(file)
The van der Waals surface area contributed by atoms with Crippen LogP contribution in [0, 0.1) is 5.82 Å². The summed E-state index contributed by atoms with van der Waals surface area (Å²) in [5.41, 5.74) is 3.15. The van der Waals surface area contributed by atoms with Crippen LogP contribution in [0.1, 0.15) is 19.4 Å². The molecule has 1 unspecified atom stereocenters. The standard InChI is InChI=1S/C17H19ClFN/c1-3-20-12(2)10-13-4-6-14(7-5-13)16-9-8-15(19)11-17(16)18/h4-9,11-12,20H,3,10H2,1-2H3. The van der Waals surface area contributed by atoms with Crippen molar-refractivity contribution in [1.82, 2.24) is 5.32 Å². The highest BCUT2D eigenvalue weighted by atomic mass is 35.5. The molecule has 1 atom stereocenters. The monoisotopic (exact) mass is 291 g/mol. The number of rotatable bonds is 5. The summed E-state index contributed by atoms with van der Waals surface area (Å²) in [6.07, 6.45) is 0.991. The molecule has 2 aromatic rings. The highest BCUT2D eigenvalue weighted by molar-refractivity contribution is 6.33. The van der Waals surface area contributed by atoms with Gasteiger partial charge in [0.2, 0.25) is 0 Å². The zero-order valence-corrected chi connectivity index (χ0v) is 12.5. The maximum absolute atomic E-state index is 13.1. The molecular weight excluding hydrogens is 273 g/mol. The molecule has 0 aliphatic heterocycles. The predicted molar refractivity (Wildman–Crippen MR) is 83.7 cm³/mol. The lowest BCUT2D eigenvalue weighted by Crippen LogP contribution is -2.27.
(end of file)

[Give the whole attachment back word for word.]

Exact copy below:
The van der Waals surface area contributed by atoms with Crippen LogP contribution in [0, 0.1) is 5.82 Å². The summed E-state index contributed by atoms with van der Waals surface area (Å²) in [5.41, 5.74) is 3.15. The van der Waals surface area contributed by atoms with Crippen LogP contribution in [0.1, 0.15) is 19.4 Å². The molecule has 1 unspecified atom stereocenters. The standard InChI is InChI=1S/C17H19ClFN/c1-3-20-12(2)10-13-4-6-14(7-5-13)16-9-8-15(19)11-17(16)18/h4-9,11-12,20H,3,10H2,1-2H3. The van der Waals surface area contributed by atoms with Crippen molar-refractivity contribution in [1.82, 2.24) is 5.32 Å². The highest BCUT2D eigenvalue weighted by atomic mass is 35.5. The molecule has 1 atom stereocenters. The monoisotopic (exact) mass is 291 g/mol. The number of rotatable bonds is 5. The summed E-state index contributed by atoms with van der Waals surface area (Å²) in [6.07, 6.45) is 0.991. The molecule has 2 aromatic rings. The highest BCUT2D eigenvalue weighted by molar-refractivity contribution is 6.33. The van der Waals surface area contributed by atoms with Gasteiger partial charge in [0.2, 0.25) is 0 Å². The zero-order valence-corrected chi connectivity index (χ0v) is 12.5. The maximum absolute atomic E-state index is 13.1. The molecular weight excluding hydrogens is 273 g/mol. The molecule has 0 aliphatic heterocycles. The predicted molar refractivity (Wildman–Crippen MR) is 83.7 cm³/mol. The lowest BCUT2D eigenvalue weighted by Crippen LogP contribution is -2.27.